Every year our family dresses in a thematic costume. We have masqueraded as Pirates, Greasers, Indians, characters from the Wizard of Oz and more. This year we donned costumes as French artists with a beret, brush and all.
A couple of years ago, due to the proximity of Purim to Patrick’s Day, many people confused our Wizard of Oz costumes for leprechauns. In fact, upon visiting the hospital to share the spirit of our holiday, I was asked to visit an Irishman and share the good cheer. Of course, I obliged and offered a universal blessing for health and happiness!
Last week, I met Elvis. Well, I was walking through Time Square and noticed a man with greased black hair and a yellow silk jacket. I complimented him on his Elvis costume and he turned to me and remarked, “it is not a costume.” He mentioned he did not like mine as well and I walked away rather quickly.
Why do we don costumes on Purim? More than any other holiday, Purim highlights the importance of defining our inner self. Wearing costumes calls into question how we see ourselves and how do we project ourselves to the world. Do our clothes mask our identity or do they reveal our inner selves?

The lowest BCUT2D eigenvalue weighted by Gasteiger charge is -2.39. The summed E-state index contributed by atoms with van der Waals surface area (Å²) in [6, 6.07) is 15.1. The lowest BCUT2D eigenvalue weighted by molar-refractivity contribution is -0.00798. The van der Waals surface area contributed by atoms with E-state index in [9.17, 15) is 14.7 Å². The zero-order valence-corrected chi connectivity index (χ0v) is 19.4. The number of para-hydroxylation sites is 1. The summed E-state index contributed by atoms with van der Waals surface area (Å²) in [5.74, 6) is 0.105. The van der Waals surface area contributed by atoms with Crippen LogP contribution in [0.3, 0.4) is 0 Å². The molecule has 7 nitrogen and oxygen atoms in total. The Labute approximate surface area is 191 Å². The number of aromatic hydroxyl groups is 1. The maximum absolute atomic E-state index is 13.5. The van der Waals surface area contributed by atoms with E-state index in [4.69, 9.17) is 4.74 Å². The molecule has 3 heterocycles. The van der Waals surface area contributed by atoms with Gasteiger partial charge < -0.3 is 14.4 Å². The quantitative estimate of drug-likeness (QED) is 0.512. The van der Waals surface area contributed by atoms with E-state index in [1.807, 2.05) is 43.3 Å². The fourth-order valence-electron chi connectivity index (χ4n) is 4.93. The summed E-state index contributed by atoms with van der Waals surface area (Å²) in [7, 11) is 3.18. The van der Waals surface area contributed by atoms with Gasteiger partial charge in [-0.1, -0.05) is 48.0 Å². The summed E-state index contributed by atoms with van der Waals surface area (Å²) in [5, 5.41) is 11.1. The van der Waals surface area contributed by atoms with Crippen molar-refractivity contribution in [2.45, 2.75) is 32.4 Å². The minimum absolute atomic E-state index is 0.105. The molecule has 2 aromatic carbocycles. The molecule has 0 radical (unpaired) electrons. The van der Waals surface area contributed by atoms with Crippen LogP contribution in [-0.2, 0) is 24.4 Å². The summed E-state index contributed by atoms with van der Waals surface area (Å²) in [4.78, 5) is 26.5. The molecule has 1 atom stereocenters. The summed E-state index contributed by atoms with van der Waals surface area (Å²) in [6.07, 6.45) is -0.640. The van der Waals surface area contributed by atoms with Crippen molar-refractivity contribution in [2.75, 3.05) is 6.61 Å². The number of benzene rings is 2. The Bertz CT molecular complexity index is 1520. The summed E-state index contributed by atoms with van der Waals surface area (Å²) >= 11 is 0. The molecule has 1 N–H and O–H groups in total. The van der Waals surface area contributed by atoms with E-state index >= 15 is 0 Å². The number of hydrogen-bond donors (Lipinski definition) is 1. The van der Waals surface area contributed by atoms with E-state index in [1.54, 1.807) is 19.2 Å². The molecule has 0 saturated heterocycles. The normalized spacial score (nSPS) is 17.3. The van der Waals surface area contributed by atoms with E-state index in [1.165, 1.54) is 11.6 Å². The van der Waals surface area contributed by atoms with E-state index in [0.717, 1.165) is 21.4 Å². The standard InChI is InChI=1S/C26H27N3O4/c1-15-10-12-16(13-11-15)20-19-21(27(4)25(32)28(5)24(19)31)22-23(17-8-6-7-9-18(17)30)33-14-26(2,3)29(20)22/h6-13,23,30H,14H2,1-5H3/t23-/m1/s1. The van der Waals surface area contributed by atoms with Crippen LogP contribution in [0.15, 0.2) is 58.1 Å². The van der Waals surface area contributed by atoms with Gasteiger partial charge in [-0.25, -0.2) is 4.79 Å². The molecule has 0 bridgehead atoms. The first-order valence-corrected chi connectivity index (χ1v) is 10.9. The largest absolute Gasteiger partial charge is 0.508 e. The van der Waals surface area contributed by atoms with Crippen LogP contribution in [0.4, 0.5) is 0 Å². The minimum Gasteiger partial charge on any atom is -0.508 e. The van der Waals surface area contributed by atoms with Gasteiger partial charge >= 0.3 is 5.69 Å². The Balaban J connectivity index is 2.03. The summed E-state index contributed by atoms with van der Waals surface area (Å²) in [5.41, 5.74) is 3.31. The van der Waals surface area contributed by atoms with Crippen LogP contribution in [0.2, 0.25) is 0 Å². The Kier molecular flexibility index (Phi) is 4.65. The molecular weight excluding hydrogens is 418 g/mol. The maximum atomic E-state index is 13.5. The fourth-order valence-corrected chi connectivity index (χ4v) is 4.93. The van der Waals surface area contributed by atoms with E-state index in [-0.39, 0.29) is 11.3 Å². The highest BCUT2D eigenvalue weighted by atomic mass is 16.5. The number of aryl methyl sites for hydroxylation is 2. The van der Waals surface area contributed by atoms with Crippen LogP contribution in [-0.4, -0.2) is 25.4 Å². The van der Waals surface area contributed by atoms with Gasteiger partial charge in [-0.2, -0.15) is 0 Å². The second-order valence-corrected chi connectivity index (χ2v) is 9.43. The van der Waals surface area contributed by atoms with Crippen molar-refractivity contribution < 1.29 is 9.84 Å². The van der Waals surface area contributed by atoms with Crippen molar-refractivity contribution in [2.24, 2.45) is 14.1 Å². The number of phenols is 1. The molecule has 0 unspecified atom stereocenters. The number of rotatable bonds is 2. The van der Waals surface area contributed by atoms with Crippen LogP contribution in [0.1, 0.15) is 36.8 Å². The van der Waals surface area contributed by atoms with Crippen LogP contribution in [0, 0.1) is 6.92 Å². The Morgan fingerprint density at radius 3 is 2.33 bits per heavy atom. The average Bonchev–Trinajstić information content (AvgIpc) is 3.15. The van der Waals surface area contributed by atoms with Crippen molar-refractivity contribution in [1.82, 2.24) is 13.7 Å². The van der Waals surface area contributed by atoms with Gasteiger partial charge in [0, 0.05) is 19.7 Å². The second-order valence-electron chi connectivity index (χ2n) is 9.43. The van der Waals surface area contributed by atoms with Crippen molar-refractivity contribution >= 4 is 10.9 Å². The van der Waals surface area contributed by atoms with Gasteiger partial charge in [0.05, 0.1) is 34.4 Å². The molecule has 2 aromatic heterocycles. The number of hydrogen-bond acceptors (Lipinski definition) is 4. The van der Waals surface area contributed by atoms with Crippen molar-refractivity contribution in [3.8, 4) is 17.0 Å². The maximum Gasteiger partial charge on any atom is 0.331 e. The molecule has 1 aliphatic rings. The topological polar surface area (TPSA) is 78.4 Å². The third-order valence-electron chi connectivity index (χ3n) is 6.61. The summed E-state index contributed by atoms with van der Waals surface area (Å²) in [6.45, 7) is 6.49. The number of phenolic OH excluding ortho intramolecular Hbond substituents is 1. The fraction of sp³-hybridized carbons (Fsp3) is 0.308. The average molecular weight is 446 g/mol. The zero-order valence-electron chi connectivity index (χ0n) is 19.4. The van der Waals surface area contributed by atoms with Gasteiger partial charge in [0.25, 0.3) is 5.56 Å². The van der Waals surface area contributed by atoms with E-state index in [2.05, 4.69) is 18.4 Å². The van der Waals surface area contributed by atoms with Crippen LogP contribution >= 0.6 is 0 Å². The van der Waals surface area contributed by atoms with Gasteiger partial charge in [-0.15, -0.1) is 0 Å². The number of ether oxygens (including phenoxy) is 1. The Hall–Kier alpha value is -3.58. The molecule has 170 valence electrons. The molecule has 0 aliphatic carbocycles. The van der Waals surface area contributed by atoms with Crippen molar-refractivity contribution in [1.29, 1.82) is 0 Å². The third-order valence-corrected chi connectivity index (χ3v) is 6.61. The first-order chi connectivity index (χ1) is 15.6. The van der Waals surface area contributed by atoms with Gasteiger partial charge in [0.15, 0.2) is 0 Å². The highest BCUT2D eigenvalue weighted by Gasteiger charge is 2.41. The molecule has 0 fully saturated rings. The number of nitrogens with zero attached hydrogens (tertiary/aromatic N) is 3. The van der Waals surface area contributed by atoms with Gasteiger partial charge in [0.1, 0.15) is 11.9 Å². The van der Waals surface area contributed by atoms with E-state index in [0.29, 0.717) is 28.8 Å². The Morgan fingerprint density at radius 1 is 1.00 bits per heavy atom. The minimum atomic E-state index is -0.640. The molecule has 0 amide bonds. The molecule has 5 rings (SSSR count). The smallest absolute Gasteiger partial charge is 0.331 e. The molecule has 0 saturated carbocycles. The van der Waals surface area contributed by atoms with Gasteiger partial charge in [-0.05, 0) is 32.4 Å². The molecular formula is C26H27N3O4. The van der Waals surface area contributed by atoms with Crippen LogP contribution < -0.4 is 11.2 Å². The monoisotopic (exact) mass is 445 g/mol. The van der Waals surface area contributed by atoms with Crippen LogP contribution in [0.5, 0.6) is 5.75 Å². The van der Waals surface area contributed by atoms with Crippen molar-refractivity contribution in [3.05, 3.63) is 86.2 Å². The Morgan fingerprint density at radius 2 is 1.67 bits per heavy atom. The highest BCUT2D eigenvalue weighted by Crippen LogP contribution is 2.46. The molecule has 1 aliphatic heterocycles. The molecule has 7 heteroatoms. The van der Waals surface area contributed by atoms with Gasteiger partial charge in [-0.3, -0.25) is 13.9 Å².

The central theme of Purim is about hiding identity and finding the courage to reveal it. At the beginning of the Megillah, Esther hides her Jewish roots. The nation of Israel submerges their history when attending the feast celebrating their own demise in the palace of Achashverosh.
Yet, the fate of the Jewish people turns once they and Esther reveal and affirm their identities. When the nation unites in common purpose and Esther proclaims her loyalty to her faith and people, redemption is at hand
In celebration of Purim, reflect on who you are as a Jew. Where do you draw your strength to stand up for your faith? Do you mask your real self or do your inner and outer personas align? Do you allow others to define you or do you project your authentic self?
Unmask the real you. Relationships grow deeper when we share ourselves with others and we can be honest and open.
Wishing you and your families a Happy Purim,
Rabbi Daniel Cohen